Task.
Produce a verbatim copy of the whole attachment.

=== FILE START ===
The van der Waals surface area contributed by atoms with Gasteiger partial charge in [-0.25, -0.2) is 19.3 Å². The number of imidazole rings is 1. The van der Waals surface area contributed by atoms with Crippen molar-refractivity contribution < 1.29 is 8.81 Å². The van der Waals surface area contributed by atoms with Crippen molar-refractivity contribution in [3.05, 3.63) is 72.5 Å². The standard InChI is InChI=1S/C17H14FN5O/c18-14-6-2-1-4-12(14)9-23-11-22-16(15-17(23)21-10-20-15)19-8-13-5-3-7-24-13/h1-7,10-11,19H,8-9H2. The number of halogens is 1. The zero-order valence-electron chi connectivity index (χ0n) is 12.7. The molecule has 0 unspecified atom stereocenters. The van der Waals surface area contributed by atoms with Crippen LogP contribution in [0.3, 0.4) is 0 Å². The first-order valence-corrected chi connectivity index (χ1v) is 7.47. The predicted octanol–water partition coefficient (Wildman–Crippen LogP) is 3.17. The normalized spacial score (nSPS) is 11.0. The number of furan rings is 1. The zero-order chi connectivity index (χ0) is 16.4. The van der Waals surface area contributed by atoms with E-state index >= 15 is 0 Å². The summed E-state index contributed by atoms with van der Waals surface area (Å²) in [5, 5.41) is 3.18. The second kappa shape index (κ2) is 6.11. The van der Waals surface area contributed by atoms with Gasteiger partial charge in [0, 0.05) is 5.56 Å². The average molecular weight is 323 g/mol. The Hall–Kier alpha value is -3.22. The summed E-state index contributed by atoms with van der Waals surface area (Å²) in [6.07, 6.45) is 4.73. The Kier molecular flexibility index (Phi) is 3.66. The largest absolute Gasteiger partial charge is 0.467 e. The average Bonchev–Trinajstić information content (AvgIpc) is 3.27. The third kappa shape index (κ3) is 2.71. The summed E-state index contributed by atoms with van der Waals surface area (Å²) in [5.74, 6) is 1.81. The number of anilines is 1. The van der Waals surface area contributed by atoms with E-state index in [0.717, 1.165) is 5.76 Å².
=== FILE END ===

The van der Waals surface area contributed by atoms with Gasteiger partial charge in [-0.25, -0.2) is 19.3 Å². The number of imidazole rings is 1. The van der Waals surface area contributed by atoms with Crippen molar-refractivity contribution < 1.29 is 8.81 Å². The van der Waals surface area contributed by atoms with Crippen molar-refractivity contribution in [3.05, 3.63) is 72.5 Å². The standard InChI is InChI=1S/C17H14FN5O/c18-14-6-2-1-4-12(14)9-23-11-22-16(15-17(23)21-10-20-15)19-8-13-5-3-7-24-13/h1-7,10-11,19H,8-9H2. The number of halogens is 1. The zero-order valence-electron chi connectivity index (χ0n) is 12.7. The molecule has 0 unspecified atom stereocenters. The van der Waals surface area contributed by atoms with Crippen LogP contribution in [0.3, 0.4) is 0 Å². The first-order valence-corrected chi connectivity index (χ1v) is 7.47. The predicted octanol–water partition coefficient (Wildman–Crippen LogP) is 3.17. The normalized spacial score (nSPS) is 11.0. The number of furan rings is 1. The zero-order chi connectivity index (χ0) is 16.4. The van der Waals surface area contributed by atoms with E-state index >= 15 is 0 Å². The summed E-state index contributed by atoms with van der Waals surface area (Å²) in [5, 5.41) is 3.18. The second kappa shape index (κ2) is 6.11. The van der Waals surface area contributed by atoms with Gasteiger partial charge in [0, 0.05) is 5.56 Å². The average molecular weight is 323 g/mol. The Hall–Kier alpha value is -3.22. The summed E-state index contributed by atoms with van der Waals surface area (Å²) in [6.07, 6.45) is 4.73. The Kier molecular flexibility index (Phi) is 3.66. The largest absolute Gasteiger partial charge is 0.467 e. The average Bonchev–Trinajstić information content (AvgIpc) is 3.27. The third kappa shape index (κ3) is 2.71. The summed E-state index contributed by atoms with van der Waals surface area (Å²) in [5.74, 6) is 1.81. The number of anilines is 1. The van der Waals surface area contributed by atoms with E-state index in [0.717, 1.165) is 5.76 Å².